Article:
Training Tidbit – Meeting a bird
I meet a lot of birds in my travels. Some I’m meeting for the first time, others I’ve met many times before. There is one rule I always use when approaching any bird: ASK. Ask before meeting them the first time. Ask before every time. Ask again if you left the room and came back. Always ASK.
It seems silly to ask permission to approach a bird I’ve met a hundred times before. Maybe some birds are more habituated to human attention than other. Still, I always ask. May I come closer? May I sit beside you? Would you like head rubs? May I touch you?
What does it look like to ask a bird before you approach them? In my experience, a bird who is uncomfortable with my approaching will give a subtle body language clue to their feelings. A bird who doesn’t want me closer might widen their foot stance, lean away, hide behind a toy, or simply pretend “not to notice” me. Those are all great clues for me to keep my distance, until I see calm body language. That might mean waiting a few minutes, or maybe not approaching at all. Each day, each time, could be different.
Why is it different today than yesterday? If that bird really enjoyed head rubs the last time I saw him, why would today be any different? I could probably just go right over and get a head rub. By asking, I make sure, every time, that the lines of communication are open. What if they had a bad sleep last night? What if they just heard a loud noise and are still not recovered? What if they just got a new perch and aren’t 100% confident in using it? What if I’m wearing something that they are unsure about? I can think of many reasons why a bird may not want to be touched right now. Even if they were yesterday.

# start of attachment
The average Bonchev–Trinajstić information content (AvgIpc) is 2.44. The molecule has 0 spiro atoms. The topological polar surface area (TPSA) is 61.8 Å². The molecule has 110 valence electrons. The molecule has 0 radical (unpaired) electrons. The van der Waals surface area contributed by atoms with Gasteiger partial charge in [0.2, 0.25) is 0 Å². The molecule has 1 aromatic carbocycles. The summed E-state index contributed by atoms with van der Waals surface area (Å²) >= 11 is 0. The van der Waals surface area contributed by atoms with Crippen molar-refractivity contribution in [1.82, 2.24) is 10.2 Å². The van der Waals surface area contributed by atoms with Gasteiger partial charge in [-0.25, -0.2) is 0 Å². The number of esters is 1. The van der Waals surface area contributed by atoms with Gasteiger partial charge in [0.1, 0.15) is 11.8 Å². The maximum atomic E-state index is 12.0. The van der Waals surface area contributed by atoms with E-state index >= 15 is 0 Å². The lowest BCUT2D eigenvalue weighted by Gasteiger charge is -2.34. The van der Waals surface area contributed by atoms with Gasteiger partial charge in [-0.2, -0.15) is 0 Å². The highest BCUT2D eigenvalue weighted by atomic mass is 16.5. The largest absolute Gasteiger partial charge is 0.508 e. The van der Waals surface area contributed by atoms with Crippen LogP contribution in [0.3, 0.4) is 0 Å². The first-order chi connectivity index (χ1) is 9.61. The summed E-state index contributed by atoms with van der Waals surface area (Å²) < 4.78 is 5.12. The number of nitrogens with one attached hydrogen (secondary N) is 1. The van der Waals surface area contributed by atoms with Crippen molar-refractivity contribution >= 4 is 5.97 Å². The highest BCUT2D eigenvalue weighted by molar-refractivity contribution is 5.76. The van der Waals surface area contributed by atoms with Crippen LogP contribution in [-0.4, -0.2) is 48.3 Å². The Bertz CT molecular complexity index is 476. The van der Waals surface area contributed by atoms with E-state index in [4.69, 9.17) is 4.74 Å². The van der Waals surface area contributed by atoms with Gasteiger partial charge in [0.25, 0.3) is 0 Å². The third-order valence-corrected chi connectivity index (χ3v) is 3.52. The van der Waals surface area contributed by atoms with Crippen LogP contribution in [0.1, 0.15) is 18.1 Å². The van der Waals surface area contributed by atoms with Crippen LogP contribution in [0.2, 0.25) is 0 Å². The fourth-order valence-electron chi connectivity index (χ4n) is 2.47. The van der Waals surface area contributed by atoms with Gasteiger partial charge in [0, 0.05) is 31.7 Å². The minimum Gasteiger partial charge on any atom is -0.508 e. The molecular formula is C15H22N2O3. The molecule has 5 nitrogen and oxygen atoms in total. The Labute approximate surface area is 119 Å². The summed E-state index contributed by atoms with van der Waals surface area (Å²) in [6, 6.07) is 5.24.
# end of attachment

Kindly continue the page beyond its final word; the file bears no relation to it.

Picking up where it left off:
Consent needs to go both ways. I want all birds to know that I will always ask. And that they can say ‘no thank you’ and I will respect that. Any sign of uncomfortableness and I back right off.
In addition to that, the human has a say as well. At the Parrot Club, you might run into people who are not comfortable with anyone touching their bird. We all have the option of saying ‘please don’t touch my bird today’. That’s OK too! If you are really curious, talk to them. Ask them what you could do, that would be acceptable for bird AND human. Perhaps you could cue a known behaviour like a wave, and the owner could give the treat to their bird. Sometimes even looking away (avoiding eye contact) is the best option for a timid bird getting used to new surroundings. We all know our birds best, so being respectful is the best answer.